Photo Credit: Istockphoto


Re: Who Is Responsible for Making Biofuels Affordable?

It is a fundamental misunderstanding of modern intensive agriculture and thermodynamics to think of biofuels as an energy source.  They are in fact massive parasites of fossil fuel energy with only a small fraction of their energy content from photosynthesis.   If biofuels were an energy source, we would see ethanol used to make more ethanol and biodiesel used to make more biodiesel.  Instead we use huge amounts of fossil fuel natural gas and petroleum to make the ammonia fertilizer, herbicides, pesticides, farm equipment fuel, bio-refinery process energy, and hydrogen gas to hydrotreat the final product into the drop-in fuels the airlines and military require.  Petroleum is even the feedstock for the organic chemicals used to synthesize the designer enzymes for the most advanced biofuel processes.  In the end, biofuels are a hugely wasteful transformation of fossil fuel energy to generate a false fig leaf of being clean and green.  After more than $6B a year in subsidies since 2005, corn ethanol, the most productive US biofuel per acre of cropland, is still 40 cents more a gallon than premium gasoline when corrected for MPG energy content. (see E85 price in "AAA’s Daily Fuel Gauge Report." ).  The laws of physics won't change no matter how many billions of dollars are thrown at them.  Despite the hype and misinformation spread by advocates, even algae needs ammonia or urea as energy inputs and huge amounts of fresh water (evaporation make-up water for even saline algae must be fresh or salinity will rise), and the lifecycle studies are showing worse than a 1:7 EROI, which means the end product hydrotreated biodiesel has less than one-seventh of the energy input to create it.  Time to stop fleecing the taxpayer and driving up the food prices to boot.  This is epic failure.  Dr. Chu and Secretary Panetta and Sir Richard Branson need to take a high school physics and chemistry refresher, and then force any prospective biofuel producer to walk them through the hydrogen and carbon mass balance stoichiometry and enthalpies of their process and show where all the energy inputs and outputs are happening.  They would inevitably see that biofuels are attempts at perpetual motion in chemistry--turning hydrocarbons into carbohydrates and then back into hydrocarbons, and it is hidden or disguised inputs of petroleum energy that make this parlor trick work.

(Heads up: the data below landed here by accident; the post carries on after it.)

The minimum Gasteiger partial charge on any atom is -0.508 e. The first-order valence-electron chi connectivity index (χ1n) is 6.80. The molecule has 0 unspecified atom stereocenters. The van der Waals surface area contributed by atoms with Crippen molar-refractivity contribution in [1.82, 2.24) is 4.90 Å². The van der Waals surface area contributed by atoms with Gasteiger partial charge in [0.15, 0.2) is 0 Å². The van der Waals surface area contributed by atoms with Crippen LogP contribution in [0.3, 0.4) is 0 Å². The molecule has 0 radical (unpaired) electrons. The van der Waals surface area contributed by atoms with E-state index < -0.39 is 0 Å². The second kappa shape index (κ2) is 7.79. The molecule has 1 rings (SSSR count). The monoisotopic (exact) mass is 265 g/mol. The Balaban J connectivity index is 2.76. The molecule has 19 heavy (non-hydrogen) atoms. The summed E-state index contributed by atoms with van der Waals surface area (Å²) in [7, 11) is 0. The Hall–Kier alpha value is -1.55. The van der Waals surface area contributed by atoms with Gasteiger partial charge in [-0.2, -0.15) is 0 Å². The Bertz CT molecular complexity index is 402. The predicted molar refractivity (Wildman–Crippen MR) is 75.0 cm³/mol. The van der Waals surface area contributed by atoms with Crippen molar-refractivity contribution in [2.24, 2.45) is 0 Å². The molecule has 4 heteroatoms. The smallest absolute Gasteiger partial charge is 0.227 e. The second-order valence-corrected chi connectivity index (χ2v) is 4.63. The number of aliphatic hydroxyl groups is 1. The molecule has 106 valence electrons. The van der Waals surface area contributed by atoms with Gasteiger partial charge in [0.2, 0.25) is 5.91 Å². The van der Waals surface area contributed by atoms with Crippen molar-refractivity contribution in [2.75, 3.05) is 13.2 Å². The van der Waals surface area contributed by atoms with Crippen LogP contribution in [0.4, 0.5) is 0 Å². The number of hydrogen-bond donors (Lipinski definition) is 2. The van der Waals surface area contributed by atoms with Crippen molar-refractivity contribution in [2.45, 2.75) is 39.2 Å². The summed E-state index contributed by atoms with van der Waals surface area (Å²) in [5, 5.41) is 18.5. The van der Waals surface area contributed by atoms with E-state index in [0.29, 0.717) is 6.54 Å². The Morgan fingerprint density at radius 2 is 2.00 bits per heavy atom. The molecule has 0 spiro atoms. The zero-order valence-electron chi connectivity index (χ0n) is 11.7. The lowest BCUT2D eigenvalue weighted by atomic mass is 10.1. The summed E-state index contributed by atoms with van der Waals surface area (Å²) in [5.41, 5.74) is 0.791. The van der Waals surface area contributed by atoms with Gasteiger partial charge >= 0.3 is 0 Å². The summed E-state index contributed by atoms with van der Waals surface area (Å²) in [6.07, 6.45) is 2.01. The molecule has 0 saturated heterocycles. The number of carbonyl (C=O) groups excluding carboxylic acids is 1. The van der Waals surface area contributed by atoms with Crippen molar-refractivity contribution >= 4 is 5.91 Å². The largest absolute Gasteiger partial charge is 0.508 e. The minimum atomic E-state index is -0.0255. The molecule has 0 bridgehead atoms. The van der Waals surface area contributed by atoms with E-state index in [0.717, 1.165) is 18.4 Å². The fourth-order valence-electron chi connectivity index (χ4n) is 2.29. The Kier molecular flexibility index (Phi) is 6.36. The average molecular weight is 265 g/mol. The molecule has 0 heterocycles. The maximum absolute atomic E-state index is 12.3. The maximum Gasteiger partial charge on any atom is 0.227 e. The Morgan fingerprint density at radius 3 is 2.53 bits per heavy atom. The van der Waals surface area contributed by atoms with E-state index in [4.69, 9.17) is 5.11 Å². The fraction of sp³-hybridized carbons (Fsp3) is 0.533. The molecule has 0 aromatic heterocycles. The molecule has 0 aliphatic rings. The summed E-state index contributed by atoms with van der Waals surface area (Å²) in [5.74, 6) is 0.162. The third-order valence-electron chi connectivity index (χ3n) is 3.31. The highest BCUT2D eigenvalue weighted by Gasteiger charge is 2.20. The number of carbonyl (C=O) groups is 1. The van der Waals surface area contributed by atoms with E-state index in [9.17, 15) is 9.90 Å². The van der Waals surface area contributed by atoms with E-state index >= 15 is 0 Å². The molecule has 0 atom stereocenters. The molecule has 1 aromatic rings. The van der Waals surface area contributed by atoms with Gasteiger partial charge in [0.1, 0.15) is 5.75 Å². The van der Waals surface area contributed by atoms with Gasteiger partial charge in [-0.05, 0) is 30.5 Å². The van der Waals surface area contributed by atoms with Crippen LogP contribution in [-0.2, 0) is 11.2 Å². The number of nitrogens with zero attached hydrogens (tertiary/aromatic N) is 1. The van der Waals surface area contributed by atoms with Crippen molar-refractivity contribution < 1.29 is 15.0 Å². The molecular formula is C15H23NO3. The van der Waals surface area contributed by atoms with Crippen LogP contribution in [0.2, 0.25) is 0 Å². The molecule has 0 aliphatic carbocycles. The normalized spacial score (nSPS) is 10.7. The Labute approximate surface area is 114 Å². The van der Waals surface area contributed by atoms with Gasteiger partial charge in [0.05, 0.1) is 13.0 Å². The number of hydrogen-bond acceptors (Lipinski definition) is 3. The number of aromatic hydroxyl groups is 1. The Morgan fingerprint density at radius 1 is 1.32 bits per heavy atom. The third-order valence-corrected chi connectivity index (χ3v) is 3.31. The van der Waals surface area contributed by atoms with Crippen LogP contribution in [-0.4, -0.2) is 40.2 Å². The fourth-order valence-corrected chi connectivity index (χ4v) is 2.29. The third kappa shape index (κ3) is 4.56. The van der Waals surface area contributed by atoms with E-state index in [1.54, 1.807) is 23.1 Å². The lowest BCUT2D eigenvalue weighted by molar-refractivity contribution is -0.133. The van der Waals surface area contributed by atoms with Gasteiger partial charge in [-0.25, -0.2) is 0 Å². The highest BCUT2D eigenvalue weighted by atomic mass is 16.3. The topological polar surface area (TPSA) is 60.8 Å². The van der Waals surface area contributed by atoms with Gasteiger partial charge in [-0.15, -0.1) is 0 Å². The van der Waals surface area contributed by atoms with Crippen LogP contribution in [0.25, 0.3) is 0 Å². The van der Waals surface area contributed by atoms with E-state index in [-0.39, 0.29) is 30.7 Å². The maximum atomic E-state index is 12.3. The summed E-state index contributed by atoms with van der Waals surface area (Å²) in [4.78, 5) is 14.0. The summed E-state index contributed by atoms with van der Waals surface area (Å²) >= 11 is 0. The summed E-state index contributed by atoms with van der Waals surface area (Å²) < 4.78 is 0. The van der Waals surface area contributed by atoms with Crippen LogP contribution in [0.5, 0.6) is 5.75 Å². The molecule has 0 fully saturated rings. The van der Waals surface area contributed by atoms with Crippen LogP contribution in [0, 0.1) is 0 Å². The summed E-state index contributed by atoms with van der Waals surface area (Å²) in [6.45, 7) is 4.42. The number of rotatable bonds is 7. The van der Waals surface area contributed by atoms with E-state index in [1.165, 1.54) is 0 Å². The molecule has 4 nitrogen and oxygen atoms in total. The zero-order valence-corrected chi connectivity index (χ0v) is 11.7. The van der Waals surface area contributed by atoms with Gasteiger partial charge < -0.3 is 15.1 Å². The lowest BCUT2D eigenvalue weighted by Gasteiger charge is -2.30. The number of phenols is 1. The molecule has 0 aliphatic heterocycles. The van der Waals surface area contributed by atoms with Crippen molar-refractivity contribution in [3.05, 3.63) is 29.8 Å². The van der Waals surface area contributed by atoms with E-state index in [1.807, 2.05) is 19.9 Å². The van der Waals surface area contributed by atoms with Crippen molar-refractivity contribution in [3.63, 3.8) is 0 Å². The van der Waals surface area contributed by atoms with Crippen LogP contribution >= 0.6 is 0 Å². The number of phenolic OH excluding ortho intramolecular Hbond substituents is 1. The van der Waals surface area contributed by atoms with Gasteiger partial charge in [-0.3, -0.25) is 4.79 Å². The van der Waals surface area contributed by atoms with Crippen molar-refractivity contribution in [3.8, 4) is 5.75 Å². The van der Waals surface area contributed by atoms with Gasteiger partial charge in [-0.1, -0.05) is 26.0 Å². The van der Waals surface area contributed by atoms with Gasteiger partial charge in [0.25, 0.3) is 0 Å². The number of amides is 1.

Cliff Claven at 10/20/2012 12:45 PM

Re: Who Is Responsible for Making Biofuels Affordable?

Cliff, can you provide any references for the argument you are making?  It is very intriguing and something I would be interested in researching further.
Karl Allen at 10/20/2012 3:19 PM

Re: Who Is Responsible for Making Biofuels Affordable?

Some of the more thorough studies:
1. Hill, J., E. Nelson, D. Tilman, S. Polasky, and D. Tiffany. “Environmental, Economic, and Energetic Costs and Benefits of Biodiesel and Ethanol Biofuels.” Proceedings of the National Academy of Sciences 103, no. 30 (2006): 11206.
2. Murphy, David J, and Charles A. S. Hall. “Year in review—EROI or Energy Return on (energy) Invested.” Annals of the New York Academy of Sciences 1185, no. 1 (January 1, 2010): 102–118.
3. Patzek, Tad W. “A First-Law Thermodynamic Analysis of the Corn-Ethanol Cycle.” Natural Resources Research 15, no. 4 (February 22, 2007): 255–270.